Fund scarcity, floods slow down water projects

Utilisation expected to be Rs19b by June-end compared to allocation of Rs28b.


Zafar Bhutta June 04, 2011

ISLAMABAD:


A massive reduction of 30 per cent in budgetary funds for developing water resources and flood damages slowed down the implementation of related projects in the outgoing financial year 2010-11, leading to failure in achieving planned targets to overcome water scarcity, documents show.


An amount of almost Rs19 billion is expected to be utilised for the development of water sector by the end of June this year. The government had allocated Rs28.4 billion for the sector in the budget for 2010-11, but later revised it downwards to Rs19.88 billion due to financial constraints.

According to the Annual Plan 2011-12, during the outgoing financial year, the saving of water losses at farm gate and availability of additional water, after the completion of Mangla Dam Raising project, are expected to be about 3.46 million acre feet (MAF).

The water sector development plan for the year 2010-11 focused on the construction of small and medium-sized dams, new canals, rehabilitation and remodeling of existing irrigation systems, safe disposal of drainage effluent and introduction of high-efficiency and flood control systems.

Maximum resources were allocated to complete the ongoing projects and high-priority water storage dams in an effort to overcome the scarcity of water. However, the planned targets could not be achieved due to a hefty cut in the overall development budget, says the Annual Plan.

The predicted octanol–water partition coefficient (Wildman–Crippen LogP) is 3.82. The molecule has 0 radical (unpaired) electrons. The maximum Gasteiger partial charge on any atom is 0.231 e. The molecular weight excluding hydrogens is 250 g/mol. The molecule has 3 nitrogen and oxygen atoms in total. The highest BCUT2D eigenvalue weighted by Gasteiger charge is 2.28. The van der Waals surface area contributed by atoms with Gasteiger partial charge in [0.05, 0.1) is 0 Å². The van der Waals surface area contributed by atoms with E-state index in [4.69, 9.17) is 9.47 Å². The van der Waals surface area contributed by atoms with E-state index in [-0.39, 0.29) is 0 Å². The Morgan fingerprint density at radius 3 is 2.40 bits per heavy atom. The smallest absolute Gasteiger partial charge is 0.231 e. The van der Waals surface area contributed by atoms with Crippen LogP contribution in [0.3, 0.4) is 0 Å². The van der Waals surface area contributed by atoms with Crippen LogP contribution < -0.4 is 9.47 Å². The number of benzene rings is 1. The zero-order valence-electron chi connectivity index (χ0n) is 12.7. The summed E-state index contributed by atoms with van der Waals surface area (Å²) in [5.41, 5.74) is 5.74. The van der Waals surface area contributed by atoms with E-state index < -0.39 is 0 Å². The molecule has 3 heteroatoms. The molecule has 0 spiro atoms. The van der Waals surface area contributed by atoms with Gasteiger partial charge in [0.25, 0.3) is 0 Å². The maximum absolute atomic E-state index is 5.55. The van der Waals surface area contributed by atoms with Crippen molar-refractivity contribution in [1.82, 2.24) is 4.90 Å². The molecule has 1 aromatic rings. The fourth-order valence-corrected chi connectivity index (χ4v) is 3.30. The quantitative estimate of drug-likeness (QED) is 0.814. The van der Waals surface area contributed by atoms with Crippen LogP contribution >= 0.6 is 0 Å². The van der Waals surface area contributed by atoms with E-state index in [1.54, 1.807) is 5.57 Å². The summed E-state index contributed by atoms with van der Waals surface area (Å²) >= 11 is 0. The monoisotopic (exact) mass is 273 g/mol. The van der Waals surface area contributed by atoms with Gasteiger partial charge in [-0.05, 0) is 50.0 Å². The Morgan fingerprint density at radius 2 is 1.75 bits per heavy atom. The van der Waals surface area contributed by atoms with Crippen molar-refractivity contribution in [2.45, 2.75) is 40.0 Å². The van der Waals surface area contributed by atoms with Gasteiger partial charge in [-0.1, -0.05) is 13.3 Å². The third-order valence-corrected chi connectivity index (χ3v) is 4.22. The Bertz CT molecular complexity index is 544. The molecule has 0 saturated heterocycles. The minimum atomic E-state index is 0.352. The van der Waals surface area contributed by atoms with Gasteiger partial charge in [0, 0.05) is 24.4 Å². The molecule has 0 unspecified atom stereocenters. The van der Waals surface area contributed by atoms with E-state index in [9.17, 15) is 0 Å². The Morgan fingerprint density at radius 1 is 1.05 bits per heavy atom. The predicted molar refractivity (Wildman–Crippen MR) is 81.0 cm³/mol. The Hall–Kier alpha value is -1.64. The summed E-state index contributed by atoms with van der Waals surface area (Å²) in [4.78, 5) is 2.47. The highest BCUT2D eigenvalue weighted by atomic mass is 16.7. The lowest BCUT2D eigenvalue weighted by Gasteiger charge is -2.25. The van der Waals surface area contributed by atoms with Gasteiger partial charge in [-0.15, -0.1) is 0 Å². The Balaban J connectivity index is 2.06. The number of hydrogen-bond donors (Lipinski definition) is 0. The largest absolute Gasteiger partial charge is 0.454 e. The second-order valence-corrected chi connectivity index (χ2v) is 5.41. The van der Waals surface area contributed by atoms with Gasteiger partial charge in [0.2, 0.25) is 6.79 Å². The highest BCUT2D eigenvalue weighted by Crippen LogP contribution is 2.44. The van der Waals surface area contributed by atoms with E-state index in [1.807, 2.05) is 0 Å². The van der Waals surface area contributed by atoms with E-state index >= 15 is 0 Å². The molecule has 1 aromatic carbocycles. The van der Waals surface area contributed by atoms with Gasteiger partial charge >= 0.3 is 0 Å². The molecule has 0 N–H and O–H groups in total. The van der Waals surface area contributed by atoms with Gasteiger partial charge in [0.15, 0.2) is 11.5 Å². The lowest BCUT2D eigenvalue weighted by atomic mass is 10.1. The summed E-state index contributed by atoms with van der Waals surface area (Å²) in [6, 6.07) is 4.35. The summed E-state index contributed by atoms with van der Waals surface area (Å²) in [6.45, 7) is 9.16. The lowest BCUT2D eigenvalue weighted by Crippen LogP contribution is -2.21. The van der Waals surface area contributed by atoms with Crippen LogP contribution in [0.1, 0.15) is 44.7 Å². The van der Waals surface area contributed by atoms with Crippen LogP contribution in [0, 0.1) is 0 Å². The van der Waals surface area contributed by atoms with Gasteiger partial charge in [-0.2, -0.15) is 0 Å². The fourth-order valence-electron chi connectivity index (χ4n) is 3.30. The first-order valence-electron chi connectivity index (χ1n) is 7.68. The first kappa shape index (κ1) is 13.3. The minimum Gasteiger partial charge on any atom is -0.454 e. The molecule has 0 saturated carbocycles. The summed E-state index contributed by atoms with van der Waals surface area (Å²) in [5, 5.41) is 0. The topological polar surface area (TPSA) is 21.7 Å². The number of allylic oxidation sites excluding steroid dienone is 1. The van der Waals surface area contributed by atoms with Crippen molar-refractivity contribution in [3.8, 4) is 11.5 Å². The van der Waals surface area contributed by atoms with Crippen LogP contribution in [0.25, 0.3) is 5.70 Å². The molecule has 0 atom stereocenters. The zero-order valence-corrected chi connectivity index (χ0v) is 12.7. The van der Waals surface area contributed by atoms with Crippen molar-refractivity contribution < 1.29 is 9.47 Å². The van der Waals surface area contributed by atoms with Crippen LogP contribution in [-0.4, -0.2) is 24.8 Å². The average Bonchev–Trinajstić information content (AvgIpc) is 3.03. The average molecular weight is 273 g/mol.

During 2010-11, the overall physical progress on fast-track high-priority projects namely Mangla Dam Raising, Satpara and Gomal Zam dams remained satisfactory whereas progress on new canals including Greater Thal, Kachhi and Rainee Canals, lining of irrigation channels and improvement of irrigation infrastructure in Punjab, Sindh and Khyber-Pakhtunkhwa remained short of the set targets due to rationalisation of the Public Sector Development Programme (PSDP) and flood damages.

The government had anticipated additional water availability of 3.7 MAF in 2010-11 and 93 per cent of the target has been achieved.

Budget allocation cut sharply for 2011-12

Though the share of water sector in the total development budget remained between 16 and 20 per cent during the last five years, the allocation in the budget for 2011-12 has declined to about 12 per cent. Most of the funds have been earmarked for timely completion of ongoing projects, including construction of small and medium-sized dams, drainage projects, new canals and improvement in irrigation network.

The target for additional water availability next financial year has been set at 1.89 MAF and it is expected that overall water availability at farm gate will remain at about 142 MAF. This will include surface water supplies through canal withdrawals, water course improvement, canal lining and remodeling, irrigation system rehabilitation programme and construction of small and medium dams.

About 48.63 MAF of water will be included in the system from underground fresh water resources, mainly by private tube wells. Saving of water losses will be improved through a major emphasis on water conservation measures. Mangla Dam Raising and Satpara dam are likely to be completed this year. Gomal Zam dam structure has been completed while the irrigation network will be completed in 2012.





Published in The Express Tribune, June 5th, 2011.

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